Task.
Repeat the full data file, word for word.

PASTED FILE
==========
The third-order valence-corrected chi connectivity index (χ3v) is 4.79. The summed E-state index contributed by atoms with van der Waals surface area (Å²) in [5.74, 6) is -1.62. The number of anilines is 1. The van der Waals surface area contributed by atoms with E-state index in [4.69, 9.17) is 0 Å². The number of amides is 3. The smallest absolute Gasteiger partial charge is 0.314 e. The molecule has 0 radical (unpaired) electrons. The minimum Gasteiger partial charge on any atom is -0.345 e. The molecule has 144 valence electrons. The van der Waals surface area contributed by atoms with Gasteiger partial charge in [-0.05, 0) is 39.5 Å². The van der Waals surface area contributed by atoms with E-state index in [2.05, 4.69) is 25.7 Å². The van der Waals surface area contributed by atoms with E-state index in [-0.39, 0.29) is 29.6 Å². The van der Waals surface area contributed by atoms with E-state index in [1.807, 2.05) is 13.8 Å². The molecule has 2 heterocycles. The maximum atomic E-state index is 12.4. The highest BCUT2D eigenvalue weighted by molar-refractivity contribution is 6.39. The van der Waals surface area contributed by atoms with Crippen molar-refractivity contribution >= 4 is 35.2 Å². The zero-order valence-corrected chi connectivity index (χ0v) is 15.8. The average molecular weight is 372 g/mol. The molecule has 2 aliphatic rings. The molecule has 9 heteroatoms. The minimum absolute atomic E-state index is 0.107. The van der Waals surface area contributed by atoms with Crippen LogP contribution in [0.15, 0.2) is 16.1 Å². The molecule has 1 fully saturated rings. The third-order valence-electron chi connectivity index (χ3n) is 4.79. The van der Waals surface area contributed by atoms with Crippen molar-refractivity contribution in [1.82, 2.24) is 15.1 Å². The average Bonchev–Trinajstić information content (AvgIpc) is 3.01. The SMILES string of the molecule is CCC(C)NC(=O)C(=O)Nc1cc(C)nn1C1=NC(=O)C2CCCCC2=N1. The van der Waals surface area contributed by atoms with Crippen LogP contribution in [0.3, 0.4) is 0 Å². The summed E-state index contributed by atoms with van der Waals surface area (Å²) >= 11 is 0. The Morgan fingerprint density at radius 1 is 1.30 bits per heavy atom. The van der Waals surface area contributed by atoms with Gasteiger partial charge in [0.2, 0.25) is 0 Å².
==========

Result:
The third-order valence-corrected chi connectivity index (χ3v) is 4.79. The summed E-state index contributed by atoms with van der Waals surface area (Å²) in [5.74, 6) is -1.62. The number of anilines is 1. The van der Waals surface area contributed by atoms with E-state index in [4.69, 9.17) is 0 Å². The number of amides is 3. The smallest absolute Gasteiger partial charge is 0.314 e. The molecule has 0 radical (unpaired) electrons. The minimum Gasteiger partial charge on any atom is -0.345 e. The molecule has 144 valence electrons. The van der Waals surface area contributed by atoms with Gasteiger partial charge in [-0.05, 0) is 39.5 Å². The van der Waals surface area contributed by atoms with E-state index in [2.05, 4.69) is 25.7 Å². The van der Waals surface area contributed by atoms with E-state index in [-0.39, 0.29) is 29.6 Å². The van der Waals surface area contributed by atoms with E-state index in [1.807, 2.05) is 13.8 Å². The molecule has 2 heterocycles. The maximum atomic E-state index is 12.4. The highest BCUT2D eigenvalue weighted by molar-refractivity contribution is 6.39. The van der Waals surface area contributed by atoms with Crippen molar-refractivity contribution >= 4 is 35.2 Å². The zero-order valence-corrected chi connectivity index (χ0v) is 15.8. The average molecular weight is 372 g/mol. The molecule has 2 aliphatic rings. The molecule has 9 heteroatoms. The minimum absolute atomic E-state index is 0.107. The van der Waals surface area contributed by atoms with Crippen LogP contribution in [0.15, 0.2) is 16.1 Å². The molecule has 1 fully saturated rings. The third-order valence-electron chi connectivity index (χ3n) is 4.79. The van der Waals surface area contributed by atoms with Crippen molar-refractivity contribution in [1.82, 2.24) is 15.1 Å². The average Bonchev–Trinajstić information content (AvgIpc) is 3.01. The SMILES string of the molecule is CCC(C)NC(=O)C(=O)Nc1cc(C)nn1C1=NC(=O)C2CCCCC2=N1. The van der Waals surface area contributed by atoms with Crippen LogP contribution in [0.3, 0.4) is 0 Å². The summed E-state index contributed by atoms with van der Waals surface area (Å²) >= 11 is 0. The Morgan fingerprint density at radius 1 is 1.30 bits per heavy atom. The van der Waals surface area contributed by atoms with Gasteiger partial charge in [0.2, 0.25) is 0 Å².